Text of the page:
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62% of U.S. gun deaths are suicides
Del. Jason Miyares, R-Virginia Beach, has offered a compromise red-flag bill that would take firearms away from people deemed dangerous to themselves or others.
While the gun-control debate has largely focused on stopping mass shootings, Miyares says the biggest value of his bill could be that it would stop some people from shooting themselves.
"On average, 65% of all gun deaths in America are from suicides," he said during an August 14 interview on The John Frederick Show, a conservative radio broadcast. "...This is one step we could do, in my opinion, to prevent people from harming themselves. "It’s not just about some of the mass carnage."
We fact-checked his claim that suicides account for 65 percent of gun deaths in the U.S. The latest information comes from an annual report issued in June 2019 by the Centers for Disease Control and Prevention. The study is called, "Deaths, Final Data for 2017."
According to the data, there were 38,882 deaths by firearms in 2017, and 23,854 were suicides. That comes to 61.4% - a little lower than Miyares’ figure.
In addition to suicides, the statistics showed 14,542 of the gun deaths (37.4%) were murders, and 486 were accidental (1.2%).
Because Miyares began his statement saying "on average," we computed 10 years of statistics - from 2008 through 2017. There were 335,746 gun deaths, and 208,287 were suicides. That’s a 62% average - again, a little lower than Miyares figure.
Over 10 years, the CDC reported 335,746 gun deaths, and 208,287 were suicides. That’s 62%.
We asked Miyares for the source of his 65% claim, and he sent us a magazine article that ran in The Atlantic on Dec. 21, 2018. The article, referring to CDC data, said, "suicides account for 60 percent of the country’s gun deaths."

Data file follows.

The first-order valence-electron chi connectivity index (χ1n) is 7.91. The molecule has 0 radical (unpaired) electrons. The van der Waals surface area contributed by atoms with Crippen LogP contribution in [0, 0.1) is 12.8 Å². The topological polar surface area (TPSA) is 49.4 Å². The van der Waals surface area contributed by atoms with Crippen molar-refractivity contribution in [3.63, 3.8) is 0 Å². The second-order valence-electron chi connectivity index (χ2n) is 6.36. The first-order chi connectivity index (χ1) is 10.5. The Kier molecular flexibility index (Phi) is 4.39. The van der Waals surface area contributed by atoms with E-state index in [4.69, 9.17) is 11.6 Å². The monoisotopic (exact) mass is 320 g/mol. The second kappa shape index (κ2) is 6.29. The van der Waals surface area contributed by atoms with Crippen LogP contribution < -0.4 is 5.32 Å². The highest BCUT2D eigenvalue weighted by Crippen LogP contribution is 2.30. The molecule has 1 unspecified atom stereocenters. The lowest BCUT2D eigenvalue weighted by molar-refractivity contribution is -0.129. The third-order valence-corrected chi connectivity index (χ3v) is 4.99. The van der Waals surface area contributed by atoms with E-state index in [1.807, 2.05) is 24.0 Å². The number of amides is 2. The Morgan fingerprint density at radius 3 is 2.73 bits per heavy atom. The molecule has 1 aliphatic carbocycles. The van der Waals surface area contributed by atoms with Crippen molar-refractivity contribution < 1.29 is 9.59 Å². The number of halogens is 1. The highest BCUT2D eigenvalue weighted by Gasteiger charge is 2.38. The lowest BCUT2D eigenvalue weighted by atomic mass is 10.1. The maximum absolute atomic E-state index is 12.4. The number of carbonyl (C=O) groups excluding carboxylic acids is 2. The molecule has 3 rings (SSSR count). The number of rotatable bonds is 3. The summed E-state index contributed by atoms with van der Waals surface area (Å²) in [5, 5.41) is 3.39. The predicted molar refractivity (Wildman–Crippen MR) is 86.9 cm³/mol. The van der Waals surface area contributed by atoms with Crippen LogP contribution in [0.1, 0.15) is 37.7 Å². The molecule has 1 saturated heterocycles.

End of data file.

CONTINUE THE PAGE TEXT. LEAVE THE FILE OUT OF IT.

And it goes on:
During the span from 2008 to 2017, slightly more than half of suicides were committed with firearms, according to CDC data. The number of yearly suicides increased by 36 percent - from 18,223 to 23,8545. Annual suicides by guns increased 30 percent, from 18,223 to 23,854.
A number of Virginia legislators - most of them Democrats - have called for a red-flag law, predicting it would reduce gun violence. At least 15 states have enacted such measures.
In Virginia, Democrats offered a bill this winter that would have allowed law-enforcement officials to ask a judge to declare a person a "substantial risk" to himself or others and order police to seize his guns for up 14 days. Sometime within that period, the person would have been entitled to a hearing to refute charges. If the judge found the charges credible, he could have ordered the guns held for renewable 180-day periods.
Republicans controlling a House subcommittee defeated the bill on a 4-2 vote. Gun enthusiasts complained the measure allowed guns to be taken without due process.
Miyares says his bill addresses that concern. It would require a person to be evaluated by a mental health expert and appear before a judge, with a chance to defend himself, before his firearms could be taken away for renewable 14-day periods. The General Assembly is expected to consider the measure in November.
Miyares, in promoting his red-flag bill, said, "On average, 65% of gun deaths in America are from suicides."
His figure slightly overstates a sad situation. CDC data shows that 62% of gun deaths from 2008 to 2017 were suicides. We rate his statement Mostly True.
Jason Miyares, radio interview on The John Fredericks Show (8:58 mark), Aug. 13, 2019.
Miyares, phone interview and email, Aug. 20, 2019.
Centers for Disease Control and Prevention, "Deaths, Final Data for 2017," Table 6; 2016, 2015, 2014, 2013, 2012, 2011, 2010, 2009, 2008.
Giffords Law Center, "Extreme Risk Protection Orders," accessed Aug. 19, 2019.
Legislative Information Service, HB 4031, HB 1753.
The Atlantic, "The disturbing trend behind America’s soaring gun deaths," Dec. 21, 2018.
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62% of U.S. gun deaths are suicides
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